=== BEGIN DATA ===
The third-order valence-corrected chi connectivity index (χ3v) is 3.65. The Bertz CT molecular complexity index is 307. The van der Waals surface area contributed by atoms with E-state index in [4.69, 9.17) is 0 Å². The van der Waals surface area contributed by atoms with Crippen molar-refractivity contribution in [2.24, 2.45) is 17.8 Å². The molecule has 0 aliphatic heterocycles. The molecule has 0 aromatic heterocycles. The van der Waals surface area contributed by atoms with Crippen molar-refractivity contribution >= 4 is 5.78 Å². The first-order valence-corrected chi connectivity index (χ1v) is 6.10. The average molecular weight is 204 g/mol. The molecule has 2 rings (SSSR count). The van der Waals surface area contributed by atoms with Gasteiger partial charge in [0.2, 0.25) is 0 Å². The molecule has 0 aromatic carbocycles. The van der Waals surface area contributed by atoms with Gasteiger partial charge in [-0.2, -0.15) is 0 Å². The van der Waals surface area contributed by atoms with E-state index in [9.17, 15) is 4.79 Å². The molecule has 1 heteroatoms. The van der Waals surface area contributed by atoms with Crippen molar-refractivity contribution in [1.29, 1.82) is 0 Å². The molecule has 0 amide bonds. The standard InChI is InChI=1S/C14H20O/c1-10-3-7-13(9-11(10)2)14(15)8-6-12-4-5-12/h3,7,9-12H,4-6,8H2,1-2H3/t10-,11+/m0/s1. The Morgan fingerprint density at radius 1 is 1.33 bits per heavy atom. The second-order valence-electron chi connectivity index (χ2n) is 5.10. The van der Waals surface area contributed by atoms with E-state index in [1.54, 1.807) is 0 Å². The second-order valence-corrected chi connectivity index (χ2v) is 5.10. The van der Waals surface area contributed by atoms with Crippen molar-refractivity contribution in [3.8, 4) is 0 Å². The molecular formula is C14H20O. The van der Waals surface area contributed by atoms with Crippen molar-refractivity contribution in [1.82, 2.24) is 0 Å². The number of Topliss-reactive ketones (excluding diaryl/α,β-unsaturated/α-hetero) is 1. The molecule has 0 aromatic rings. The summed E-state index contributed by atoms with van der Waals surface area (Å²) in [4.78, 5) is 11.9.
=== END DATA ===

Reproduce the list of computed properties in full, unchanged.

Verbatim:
The third-order valence-corrected chi connectivity index (χ3v) is 3.65. The Bertz CT molecular complexity index is 307. The van der Waals surface area contributed by atoms with E-state index in [4.69, 9.17) is 0 Å². The van der Waals surface area contributed by atoms with Crippen molar-refractivity contribution in [2.24, 2.45) is 17.8 Å². The molecule has 0 aliphatic heterocycles. The molecule has 0 aromatic heterocycles. The van der Waals surface area contributed by atoms with Crippen molar-refractivity contribution >= 4 is 5.78 Å². The first-order valence-corrected chi connectivity index (χ1v) is 6.10. The average molecular weight is 204 g/mol. The molecule has 2 rings (SSSR count). The van der Waals surface area contributed by atoms with Gasteiger partial charge in [0.2, 0.25) is 0 Å². The molecule has 0 aromatic carbocycles. The van der Waals surface area contributed by atoms with Gasteiger partial charge in [-0.2, -0.15) is 0 Å². The van der Waals surface area contributed by atoms with E-state index in [9.17, 15) is 4.79 Å². The molecule has 1 heteroatoms. The van der Waals surface area contributed by atoms with Crippen molar-refractivity contribution in [1.29, 1.82) is 0 Å². The molecule has 0 amide bonds. The standard InChI is InChI=1S/C14H20O/c1-10-3-7-13(9-11(10)2)14(15)8-6-12-4-5-12/h3,7,9-12H,4-6,8H2,1-2H3/t10-,11+/m0/s1. The Morgan fingerprint density at radius 1 is 1.33 bits per heavy atom. The second-order valence-electron chi connectivity index (χ2n) is 5.10. The van der Waals surface area contributed by atoms with E-state index in [1.54, 1.807) is 0 Å². The second-order valence-corrected chi connectivity index (χ2v) is 5.10. The van der Waals surface area contributed by atoms with Crippen molar-refractivity contribution in [3.8, 4) is 0 Å². The molecular formula is C14H20O. The van der Waals surface area contributed by atoms with Crippen molar-refractivity contribution in [1.82, 2.24) is 0 Å². The number of Topliss-reactive ketones (excluding diaryl/α,β-unsaturated/α-hetero) is 1. The molecule has 0 aromatic rings. The summed E-state index contributed by atoms with van der Waals surface area (Å²) in [4.78, 5) is 11.9.